Where am I in this picture? I am all over the place. I am up there, down here, inside my skin and out. I am large compared to a virus and small compared to the sun, with a life that is permeable to them both. Am I alone? How could I ever be alone? I am part of a web that is pure relationship, with energy available to me that has been around since the universe was born.

Where is God in this picture? God is all over the place. God is up there, down here, inside my skin and out. God is the web, the energy, the space, the light—not captured in them, as if any of those concepts were more real than what unites them—but revealed in that singular, vast net of relationship that animates everything that is.

At this point in my thinking, it is not enough for me to proclaim that God is responsible for all this unity. Instead, I want to proclaim that God is the unity—the very energy, the very intelligence, the very elegance and passion that make it all go. This is the God who is not somewhere but everywhere, the God who may be prayed to in all directions at once. This is also the God beyond all directions, who will still be here (wherever “here” means) when the universe either dissipates into dust or swallows itself up again.

Awakening in the Cosmos

June 24th, 2020

Cosmology and Nature

Awakening in the Cosmos
Wednesday,  June 24, 2020

My friend and fellow CAC teacher Dr. Barbara Holmes has the ability to bear witness to the expansiveness of the cosmos, the major systemic shifts taking place in society, and the small and sacred moments of daily life—all at the same time. Her writing is a poetic and prophetic call for us to wake up and pay attention to everything that is happening around us.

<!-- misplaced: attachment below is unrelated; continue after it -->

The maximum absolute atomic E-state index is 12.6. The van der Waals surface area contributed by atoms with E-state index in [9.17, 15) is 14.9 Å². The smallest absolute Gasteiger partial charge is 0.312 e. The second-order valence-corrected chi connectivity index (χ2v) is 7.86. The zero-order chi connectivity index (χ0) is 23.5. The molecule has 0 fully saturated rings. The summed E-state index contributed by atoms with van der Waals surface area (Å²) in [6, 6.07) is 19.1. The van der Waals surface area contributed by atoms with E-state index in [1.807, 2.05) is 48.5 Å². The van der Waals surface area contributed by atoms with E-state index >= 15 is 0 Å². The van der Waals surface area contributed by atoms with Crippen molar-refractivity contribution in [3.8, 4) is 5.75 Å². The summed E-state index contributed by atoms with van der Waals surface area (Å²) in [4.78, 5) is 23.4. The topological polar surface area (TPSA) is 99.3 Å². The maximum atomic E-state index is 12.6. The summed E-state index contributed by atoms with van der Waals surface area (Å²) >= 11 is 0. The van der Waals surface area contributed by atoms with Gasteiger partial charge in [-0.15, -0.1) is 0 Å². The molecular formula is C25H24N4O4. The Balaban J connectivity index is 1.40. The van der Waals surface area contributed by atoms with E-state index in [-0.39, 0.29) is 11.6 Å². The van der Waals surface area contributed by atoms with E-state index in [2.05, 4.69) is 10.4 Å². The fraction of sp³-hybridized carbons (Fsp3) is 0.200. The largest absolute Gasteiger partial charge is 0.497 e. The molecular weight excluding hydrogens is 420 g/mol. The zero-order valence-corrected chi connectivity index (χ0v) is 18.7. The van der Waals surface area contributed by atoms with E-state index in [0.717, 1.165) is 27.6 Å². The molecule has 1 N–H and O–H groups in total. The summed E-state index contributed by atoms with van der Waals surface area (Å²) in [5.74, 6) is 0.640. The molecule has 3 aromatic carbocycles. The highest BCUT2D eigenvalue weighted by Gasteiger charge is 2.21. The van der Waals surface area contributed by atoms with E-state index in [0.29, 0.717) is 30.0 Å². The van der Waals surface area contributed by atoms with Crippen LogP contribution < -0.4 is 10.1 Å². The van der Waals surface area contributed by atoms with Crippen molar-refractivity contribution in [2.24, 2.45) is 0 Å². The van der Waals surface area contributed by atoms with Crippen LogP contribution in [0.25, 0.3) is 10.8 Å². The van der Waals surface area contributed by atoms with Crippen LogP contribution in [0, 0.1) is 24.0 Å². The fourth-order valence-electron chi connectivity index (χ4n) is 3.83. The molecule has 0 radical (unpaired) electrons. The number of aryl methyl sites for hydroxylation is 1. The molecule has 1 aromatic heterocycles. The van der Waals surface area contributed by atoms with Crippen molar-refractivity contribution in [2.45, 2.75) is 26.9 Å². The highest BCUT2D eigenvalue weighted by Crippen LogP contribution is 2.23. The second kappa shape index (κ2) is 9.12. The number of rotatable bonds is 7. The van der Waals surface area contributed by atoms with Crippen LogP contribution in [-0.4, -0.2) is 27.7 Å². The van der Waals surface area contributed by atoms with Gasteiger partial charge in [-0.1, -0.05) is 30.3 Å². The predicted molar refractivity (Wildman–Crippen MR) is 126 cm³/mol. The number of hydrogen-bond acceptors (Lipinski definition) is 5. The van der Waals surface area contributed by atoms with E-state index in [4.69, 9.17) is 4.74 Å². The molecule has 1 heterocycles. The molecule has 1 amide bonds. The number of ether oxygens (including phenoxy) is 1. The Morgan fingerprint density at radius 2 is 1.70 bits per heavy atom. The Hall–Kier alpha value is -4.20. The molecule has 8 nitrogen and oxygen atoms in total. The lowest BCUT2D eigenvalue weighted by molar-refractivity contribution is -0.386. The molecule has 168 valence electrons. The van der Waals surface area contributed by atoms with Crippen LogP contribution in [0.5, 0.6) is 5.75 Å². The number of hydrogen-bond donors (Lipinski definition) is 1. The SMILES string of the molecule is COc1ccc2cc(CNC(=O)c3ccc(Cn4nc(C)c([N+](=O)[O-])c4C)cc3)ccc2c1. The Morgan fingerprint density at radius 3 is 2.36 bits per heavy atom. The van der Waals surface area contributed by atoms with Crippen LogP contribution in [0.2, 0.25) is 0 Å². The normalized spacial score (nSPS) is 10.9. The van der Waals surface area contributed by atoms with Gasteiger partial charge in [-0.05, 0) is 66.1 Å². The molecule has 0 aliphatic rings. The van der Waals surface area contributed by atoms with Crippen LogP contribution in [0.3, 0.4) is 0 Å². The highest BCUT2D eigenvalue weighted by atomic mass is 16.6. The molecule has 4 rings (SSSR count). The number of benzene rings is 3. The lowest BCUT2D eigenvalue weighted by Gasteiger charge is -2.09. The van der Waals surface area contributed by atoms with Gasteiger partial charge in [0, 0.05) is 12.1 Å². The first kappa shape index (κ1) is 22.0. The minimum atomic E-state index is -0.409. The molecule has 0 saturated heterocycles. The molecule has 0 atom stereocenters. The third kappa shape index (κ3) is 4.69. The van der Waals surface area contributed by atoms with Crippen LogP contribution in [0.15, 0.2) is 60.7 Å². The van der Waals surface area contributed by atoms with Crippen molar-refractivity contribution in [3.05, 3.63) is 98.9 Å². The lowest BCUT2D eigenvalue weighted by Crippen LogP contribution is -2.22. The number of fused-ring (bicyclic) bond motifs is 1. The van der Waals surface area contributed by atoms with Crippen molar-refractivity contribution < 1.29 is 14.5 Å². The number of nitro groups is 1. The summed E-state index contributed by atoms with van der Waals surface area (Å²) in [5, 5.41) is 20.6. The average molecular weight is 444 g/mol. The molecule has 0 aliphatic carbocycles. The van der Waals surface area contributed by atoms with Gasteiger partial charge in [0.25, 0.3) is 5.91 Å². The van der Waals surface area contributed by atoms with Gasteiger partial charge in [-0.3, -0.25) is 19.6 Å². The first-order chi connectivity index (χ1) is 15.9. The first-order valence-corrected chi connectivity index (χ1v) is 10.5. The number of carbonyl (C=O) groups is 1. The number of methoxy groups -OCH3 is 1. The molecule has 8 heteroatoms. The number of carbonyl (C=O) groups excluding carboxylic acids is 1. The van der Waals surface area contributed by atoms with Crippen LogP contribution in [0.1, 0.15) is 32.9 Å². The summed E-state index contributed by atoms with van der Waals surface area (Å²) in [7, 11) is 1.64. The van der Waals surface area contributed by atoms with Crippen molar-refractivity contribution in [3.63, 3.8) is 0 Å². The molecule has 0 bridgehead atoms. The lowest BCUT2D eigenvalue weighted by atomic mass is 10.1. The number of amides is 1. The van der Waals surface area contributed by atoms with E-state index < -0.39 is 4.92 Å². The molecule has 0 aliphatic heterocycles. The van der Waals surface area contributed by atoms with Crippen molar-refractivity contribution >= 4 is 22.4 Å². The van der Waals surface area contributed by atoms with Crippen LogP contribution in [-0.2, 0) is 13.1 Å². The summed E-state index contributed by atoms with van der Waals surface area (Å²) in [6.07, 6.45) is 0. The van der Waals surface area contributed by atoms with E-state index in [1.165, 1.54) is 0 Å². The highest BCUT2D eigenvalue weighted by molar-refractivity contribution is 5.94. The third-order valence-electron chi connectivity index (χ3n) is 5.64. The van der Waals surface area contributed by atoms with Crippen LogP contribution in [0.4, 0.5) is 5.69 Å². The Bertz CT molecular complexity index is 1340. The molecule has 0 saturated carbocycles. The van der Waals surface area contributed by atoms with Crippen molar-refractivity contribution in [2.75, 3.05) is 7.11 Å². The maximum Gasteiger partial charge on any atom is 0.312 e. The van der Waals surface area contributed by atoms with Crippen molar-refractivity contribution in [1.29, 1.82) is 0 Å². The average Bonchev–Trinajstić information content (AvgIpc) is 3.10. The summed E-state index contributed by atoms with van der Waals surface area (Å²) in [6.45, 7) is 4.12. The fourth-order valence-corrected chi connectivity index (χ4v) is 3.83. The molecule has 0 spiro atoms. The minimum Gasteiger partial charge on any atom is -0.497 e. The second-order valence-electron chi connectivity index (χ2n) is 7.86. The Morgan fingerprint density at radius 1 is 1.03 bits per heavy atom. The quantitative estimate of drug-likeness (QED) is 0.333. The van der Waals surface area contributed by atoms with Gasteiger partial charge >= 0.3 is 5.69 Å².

It is time to awaken to self, society, and the cosmos, for none of us has the luxury of sleepwalking through impending cultural and scientific revolutions. In the last sermon that he preached before he was assassinated, Martin Luther King Jr. urged us to “remain awake through a great revolution.” [1] . . .

Up above our heads, there are worlds unknown and a canopy of grace, light, air, and water that supports our survival. Without realizing it, we expend massive amounts of energy to block out the vastness of our universe. This is to be expected, for, in its totality, this information can be more than human systems can take. However, by riveting our attention on the mundane, we filter out the wonder that is available with each breath.

Although we have a fascination with space and the possibility of life in other realms, we steadfastly refuse to respond when the universe invites us to broaden our lines of sight. We are beckoned by blazing sunsets and the pictures returned by powerful telescopic lenses, yet, on any given day, we court a busyness that beguiles us into focusing on the limited perspectives in our immediate space.

Today, scientific information about the universe is increasing exponentially while ethnic and racial balances within the United States are shifting radically. In the scientific realm, the epistemological foundations for hierarchy, dominance, and rationality are crumbling, while proponents of gender, class, [racial,] and sexual equity have found their public voices. . . .

We are not hamsters on a wheel, waiting to fall into the cedar shavings at the bottom of the cage. We are seekers of light and life, bearers of shadows and burdens. We are struggling to journey together toward moral fulfillment. We are learning to embrace the unfathomable darkness where God dwells with enthusiasm that equals our love of light. Physics and cosmology have metaphors and languages to help us awaken to these and other possibilities. . . . We are not just citizens of one nation or another, but of the human and cosmic community.

Awareness is the moment when we rise with eyes crusted from self-induced dreams of control, domination, victimization, and self-hatred to catch a glimpse of the divine in the face of “the other.” Then God’s self-identification, “I am that I am / I will be who I will be” (Exodus 3:14) becomes a liberating example of awareness, mutuality, and self-revelation.

Barbara teaches us that “everything belongs”—from moments of personal awakening, to mind-bending discoveries with the potential to change everything. Growing in awareness of a “Christ-soaked universe” helps us to awaken to wonder and see the divine in all things.